Improvements to the securities and derivatives Industry that can reduce your cost of ownership

Posted by Brian Collings on Jul 28, 2021 9:02:22 AM
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BlogImage_Improvements to the securities and derivatives market that can reduce your cost of ownership

A streamlined back and middle office will allow more cost-efficient price provision to clients.

Changes in front office operations rest upon the efficiency, reliability, and scalability of the middle and back office. For example, with the right systems in place, banks can take advantage of client appetite for streamed price data in risky and illiquid assets, by delivering real-time risk calculations to support rapid pricing of over-the-counter (OTC) products.

Having fewer systems, covering a wider range of assets, allows a bank to optimise its return on client relationships while reducing its total cost of ownership for back-office IT and supporting it in scaling up the business.

That increase in margins and lowering of costs has a material effect. Within certain markets, notably FX, margins for large banks trading on multi-dealer platforms (MDPs) are near or at zero, according to recent research by Greenwich Associates. Similarly, trading fees for fixed income assets has increased on MDPs over the past 24 months. If prices are provided anonymously via a trading platform, the bank is not able to tailor the price to suit the specific risk profile of the client, or to engage without fear of information leakage.

This has driven many sell-side firms to assess direct connectivity to clients, in order to stream executable prices to them, and to invest in the systems to enable them.

Within this process, a fundamental evolution is that of the risk, collateral and cross-asset tools that enable the bank to measure its positions and the costs of managing those positions.

The cost of connecting

The most obvious challenge is building direct connectivity, however technically this is not the greatest issue. Linking to clients requires a pipe that can feed price data efficiently to them either via an application programming interface (API) or into an order or execution management system (O/EMS). APIs costs are falling every year, so the expenditure needed is lessening as a barrier.

A less obvious but more significant challenge occurs in the middle office and back office capabilities. Pricing any OTC instrument for individual customers creates a real bottleneck if the risk systems being used by a bank are under-resourced, too linear in their processing model, and too old and clunky to handle real-time processing. A cloud deployed and resourced platform can process in parallel and scale up when under pressure. This helps to expand the volume of prices being provided and potentially the trades being processed.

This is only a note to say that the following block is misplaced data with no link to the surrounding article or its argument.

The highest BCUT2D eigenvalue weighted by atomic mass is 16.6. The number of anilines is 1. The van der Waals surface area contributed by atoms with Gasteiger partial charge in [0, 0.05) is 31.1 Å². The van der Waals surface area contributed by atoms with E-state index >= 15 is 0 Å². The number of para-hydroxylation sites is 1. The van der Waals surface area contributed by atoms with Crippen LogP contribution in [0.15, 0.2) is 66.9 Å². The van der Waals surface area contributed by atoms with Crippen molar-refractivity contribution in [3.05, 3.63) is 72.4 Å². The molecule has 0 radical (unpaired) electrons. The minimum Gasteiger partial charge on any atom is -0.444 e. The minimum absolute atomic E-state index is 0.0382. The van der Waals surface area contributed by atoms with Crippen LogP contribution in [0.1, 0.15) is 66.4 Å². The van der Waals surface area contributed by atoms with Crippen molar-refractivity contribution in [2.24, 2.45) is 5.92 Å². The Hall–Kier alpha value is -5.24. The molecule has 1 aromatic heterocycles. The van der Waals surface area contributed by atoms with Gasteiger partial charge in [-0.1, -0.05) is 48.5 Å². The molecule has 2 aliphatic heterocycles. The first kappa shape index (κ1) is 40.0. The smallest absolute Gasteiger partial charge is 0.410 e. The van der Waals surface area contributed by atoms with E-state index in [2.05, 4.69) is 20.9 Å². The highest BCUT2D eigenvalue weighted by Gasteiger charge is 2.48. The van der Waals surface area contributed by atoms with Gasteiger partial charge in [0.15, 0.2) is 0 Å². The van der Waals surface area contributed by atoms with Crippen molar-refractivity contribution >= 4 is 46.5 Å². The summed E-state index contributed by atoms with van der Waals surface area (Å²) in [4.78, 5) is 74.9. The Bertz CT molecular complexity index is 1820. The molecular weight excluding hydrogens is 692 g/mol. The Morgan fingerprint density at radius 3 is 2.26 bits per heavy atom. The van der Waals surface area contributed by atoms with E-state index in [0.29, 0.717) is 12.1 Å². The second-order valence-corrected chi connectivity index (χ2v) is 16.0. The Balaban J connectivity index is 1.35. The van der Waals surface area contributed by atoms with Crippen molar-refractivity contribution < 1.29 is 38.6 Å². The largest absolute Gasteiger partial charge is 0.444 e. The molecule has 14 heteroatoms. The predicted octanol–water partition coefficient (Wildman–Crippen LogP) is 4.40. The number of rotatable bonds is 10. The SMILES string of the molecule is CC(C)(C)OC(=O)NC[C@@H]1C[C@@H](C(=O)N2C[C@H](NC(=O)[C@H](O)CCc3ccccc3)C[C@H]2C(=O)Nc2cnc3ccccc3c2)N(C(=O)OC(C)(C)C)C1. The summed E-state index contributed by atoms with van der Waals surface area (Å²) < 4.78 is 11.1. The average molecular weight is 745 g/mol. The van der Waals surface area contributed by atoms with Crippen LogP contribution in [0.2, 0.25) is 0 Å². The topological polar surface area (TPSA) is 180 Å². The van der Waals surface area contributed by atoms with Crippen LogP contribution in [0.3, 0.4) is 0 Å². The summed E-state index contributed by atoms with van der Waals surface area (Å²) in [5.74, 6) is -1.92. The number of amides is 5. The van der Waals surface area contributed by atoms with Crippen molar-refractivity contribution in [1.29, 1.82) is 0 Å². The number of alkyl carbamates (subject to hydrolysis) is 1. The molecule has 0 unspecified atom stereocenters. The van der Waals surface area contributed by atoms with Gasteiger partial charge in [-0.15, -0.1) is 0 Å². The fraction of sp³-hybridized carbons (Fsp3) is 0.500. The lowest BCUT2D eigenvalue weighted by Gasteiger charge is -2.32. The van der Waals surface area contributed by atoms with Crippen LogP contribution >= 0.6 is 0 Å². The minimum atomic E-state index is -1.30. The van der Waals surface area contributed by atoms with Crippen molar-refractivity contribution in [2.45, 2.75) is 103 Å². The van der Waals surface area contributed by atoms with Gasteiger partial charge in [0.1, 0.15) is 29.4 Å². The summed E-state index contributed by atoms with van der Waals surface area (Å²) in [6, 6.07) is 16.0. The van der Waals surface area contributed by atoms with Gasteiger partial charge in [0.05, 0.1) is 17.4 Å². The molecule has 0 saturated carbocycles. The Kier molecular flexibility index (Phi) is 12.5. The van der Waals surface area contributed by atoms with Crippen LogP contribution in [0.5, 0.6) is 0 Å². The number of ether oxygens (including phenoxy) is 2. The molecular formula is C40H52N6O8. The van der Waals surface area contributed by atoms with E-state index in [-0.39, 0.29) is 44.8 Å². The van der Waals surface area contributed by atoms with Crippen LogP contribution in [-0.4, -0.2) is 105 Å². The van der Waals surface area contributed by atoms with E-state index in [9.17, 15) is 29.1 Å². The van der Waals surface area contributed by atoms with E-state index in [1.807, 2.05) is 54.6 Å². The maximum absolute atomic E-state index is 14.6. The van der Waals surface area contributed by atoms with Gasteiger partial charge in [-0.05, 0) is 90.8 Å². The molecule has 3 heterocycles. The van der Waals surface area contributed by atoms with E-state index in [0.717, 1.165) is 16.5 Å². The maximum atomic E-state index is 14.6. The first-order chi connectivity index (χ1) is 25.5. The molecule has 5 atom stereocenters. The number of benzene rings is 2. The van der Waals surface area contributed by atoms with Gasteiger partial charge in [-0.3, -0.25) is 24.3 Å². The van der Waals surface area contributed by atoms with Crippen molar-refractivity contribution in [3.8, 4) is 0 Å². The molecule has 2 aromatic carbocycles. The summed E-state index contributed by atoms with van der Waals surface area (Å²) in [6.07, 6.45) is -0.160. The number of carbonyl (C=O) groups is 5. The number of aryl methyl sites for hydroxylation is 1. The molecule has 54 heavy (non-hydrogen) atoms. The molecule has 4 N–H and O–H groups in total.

Another challenge in the middle and back office is the internal connectivity provided by systems. It is difficult to negotiate around systems which are connected with the IT equivalent of string. If a bank is trying to push data from one platform to another, when the two platforms do not naturally communicate or interface, it is very hard to build a price for a specific trade in a timely manner. Anything more complex, such as a two-way price, can become impossible and these are increasingly asked for under the ‘request-for-market’ (RFM) protocol, which began in FX and is becoming more common in fixed income.

Clients also need to be supported on trades with multiple legs, whether that be an FX component or a hedge. For streamed prices, the bank must be able to price these parts if the client confirms they want to trade – a lag on the FX component can be costly.

Building back to front

Legacy technology in the back office will hamstring efforts to expand front office capabilities. The front office has increasingly become a multi-asset agile function. Yet the data that feeds its decision making can be rooted in siloed post-trade systems that have limited to no compatibility.

Modular technology that can handle multi-asset trading is therefore needed to underpin this direct-to-client offering, as it creates a reliable and efficient service for buy-side customers. Siloed back-office technology will be a barrier to service offerings, particularly if those systems are segregated by asset class.

The back-office will need the capacity to scale in its processing power and speed, to maximise service quality, which is contingent upon access to cloud storage and delivery. Making the right investment in the middle and back office today can put a bank in the driving seat of this transformative industry change. It will lower the total cost of ownership and lower transaction costs, improving both the top and bottom line for sell-side firms.

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Topics: Technology, Data, Risk, Risk Aggregation